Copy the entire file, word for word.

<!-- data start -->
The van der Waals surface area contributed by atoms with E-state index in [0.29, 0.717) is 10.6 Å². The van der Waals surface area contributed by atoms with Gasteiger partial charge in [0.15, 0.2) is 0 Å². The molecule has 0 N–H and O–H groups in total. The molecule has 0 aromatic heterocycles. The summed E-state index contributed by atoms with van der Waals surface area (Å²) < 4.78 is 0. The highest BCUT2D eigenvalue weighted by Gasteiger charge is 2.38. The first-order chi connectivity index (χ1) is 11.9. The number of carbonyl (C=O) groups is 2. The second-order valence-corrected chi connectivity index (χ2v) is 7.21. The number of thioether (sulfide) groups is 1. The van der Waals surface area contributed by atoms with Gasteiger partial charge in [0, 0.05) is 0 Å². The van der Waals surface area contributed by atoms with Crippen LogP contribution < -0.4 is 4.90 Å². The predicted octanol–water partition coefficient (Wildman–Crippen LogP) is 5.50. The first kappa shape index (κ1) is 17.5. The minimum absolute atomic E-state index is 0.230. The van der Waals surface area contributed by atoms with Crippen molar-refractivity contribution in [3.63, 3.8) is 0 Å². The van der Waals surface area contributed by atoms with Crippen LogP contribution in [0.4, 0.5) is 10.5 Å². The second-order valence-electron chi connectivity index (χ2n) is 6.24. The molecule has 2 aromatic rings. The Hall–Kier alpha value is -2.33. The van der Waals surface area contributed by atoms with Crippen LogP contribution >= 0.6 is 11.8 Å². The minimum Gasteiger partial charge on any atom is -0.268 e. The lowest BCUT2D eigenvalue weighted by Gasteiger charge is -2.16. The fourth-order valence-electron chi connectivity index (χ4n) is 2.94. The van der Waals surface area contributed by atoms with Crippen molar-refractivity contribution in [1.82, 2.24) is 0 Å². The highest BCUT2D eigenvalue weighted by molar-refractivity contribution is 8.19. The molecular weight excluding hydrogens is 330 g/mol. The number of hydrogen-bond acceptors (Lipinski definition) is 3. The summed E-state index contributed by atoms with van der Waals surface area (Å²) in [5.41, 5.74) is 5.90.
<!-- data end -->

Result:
The van der Waals surface area contributed by atoms with E-state index in [0.29, 0.717) is 10.6 Å². The van der Waals surface area contributed by atoms with Gasteiger partial charge in [0.15, 0.2) is 0 Å². The molecule has 0 N–H and O–H groups in total. The molecule has 0 aromatic heterocycles. The summed E-state index contributed by atoms with van der Waals surface area (Å²) < 4.78 is 0. The highest BCUT2D eigenvalue weighted by Gasteiger charge is 2.38. The first-order chi connectivity index (χ1) is 11.9. The number of carbonyl (C=O) groups is 2. The second-order valence-corrected chi connectivity index (χ2v) is 7.21. The number of thioether (sulfide) groups is 1. The van der Waals surface area contributed by atoms with Gasteiger partial charge in [0, 0.05) is 0 Å². The van der Waals surface area contributed by atoms with Crippen LogP contribution < -0.4 is 4.90 Å². The predicted octanol–water partition coefficient (Wildman–Crippen LogP) is 5.50. The first kappa shape index (κ1) is 17.5. The minimum absolute atomic E-state index is 0.230. The van der Waals surface area contributed by atoms with Crippen molar-refractivity contribution in [3.63, 3.8) is 0 Å². The van der Waals surface area contributed by atoms with Crippen LogP contribution in [0.4, 0.5) is 10.5 Å². The second-order valence-electron chi connectivity index (χ2n) is 6.24. The molecule has 2 aromatic rings. The Hall–Kier alpha value is -2.33. The van der Waals surface area contributed by atoms with Crippen LogP contribution >= 0.6 is 11.8 Å². The minimum Gasteiger partial charge on any atom is -0.268 e. The lowest BCUT2D eigenvalue weighted by Gasteiger charge is -2.16. The fourth-order valence-electron chi connectivity index (χ4n) is 2.94. The van der Waals surface area contributed by atoms with Crippen molar-refractivity contribution in [1.82, 2.24) is 0 Å². The highest BCUT2D eigenvalue weighted by molar-refractivity contribution is 8.19. The molecular weight excluding hydrogens is 330 g/mol. The number of hydrogen-bond acceptors (Lipinski definition) is 3. The summed E-state index contributed by atoms with van der Waals surface area (Å²) in [5.41, 5.74) is 5.90.